Preserving the long-term quality of the region’s surface water and groundwater requires that policy makers have access to accurate information based on sound scientific principles. A county geologic atlas is a valuable tool used by county planners, resource managers, and other local government staff when making general planning, land use management, and water resource protection decisions.

The Minnesota Geological Survey has already published Part A of the atlas, which illustrates details of each county’s geology. In 2016, the DNR Ecological and Water Resource Division will publish the groundwater portion of the atlas (Part B). The Part B reports will include maps and descriptions of the hydrogeology, cross sections illustrating groundwater conditions, and the pollution sensitivity of groundwater in the county.

The DNR County Geologic Atlas Program is funded in part by the Minnesota Environment and Natural Resources Trust Fund as recommended by the Legislative-Citizen Commission on Minnesota Resources. Funding also comes from the Clean Water Fund, which receives 33 percent of the sales tax revenue from the Clean Water, Land and Legacy Amendment, approved by voters in November 2008.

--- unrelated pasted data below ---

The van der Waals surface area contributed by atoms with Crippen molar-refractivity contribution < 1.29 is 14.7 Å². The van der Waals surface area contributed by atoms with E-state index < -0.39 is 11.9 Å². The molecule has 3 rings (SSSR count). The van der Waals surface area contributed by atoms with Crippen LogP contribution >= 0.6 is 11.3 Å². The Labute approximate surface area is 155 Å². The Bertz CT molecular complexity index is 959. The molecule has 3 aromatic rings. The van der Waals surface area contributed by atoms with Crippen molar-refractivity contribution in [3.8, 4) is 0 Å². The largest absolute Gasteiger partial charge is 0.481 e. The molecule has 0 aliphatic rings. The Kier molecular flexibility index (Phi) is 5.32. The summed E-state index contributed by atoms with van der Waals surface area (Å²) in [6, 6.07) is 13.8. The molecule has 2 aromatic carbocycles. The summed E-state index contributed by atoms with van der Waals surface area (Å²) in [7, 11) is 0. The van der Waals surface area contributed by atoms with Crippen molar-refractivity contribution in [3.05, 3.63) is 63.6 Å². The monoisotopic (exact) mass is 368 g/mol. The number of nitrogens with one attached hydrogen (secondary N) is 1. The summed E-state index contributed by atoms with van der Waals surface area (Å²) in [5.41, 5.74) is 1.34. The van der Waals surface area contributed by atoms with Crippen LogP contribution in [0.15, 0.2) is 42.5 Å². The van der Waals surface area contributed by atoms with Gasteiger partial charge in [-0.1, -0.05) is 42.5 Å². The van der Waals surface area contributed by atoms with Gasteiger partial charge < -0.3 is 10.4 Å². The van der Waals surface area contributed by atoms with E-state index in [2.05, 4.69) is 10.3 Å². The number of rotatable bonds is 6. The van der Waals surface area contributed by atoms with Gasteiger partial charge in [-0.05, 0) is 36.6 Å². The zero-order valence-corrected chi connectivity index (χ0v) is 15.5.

A full description of this DNR program and status reports for atlas products can be viewed at www.dnr.state.mn.us/waters/groundwater_section/mapping/index.html.

For information, contact: Jan Falteisek, DNR county geologic atlas program supervisor, 651-259-5665, jan.falteisek@state.mn.us or Randy Bradt, DNR hydrogeologist, 651-259-5728, randy.bradt@state.mn.us.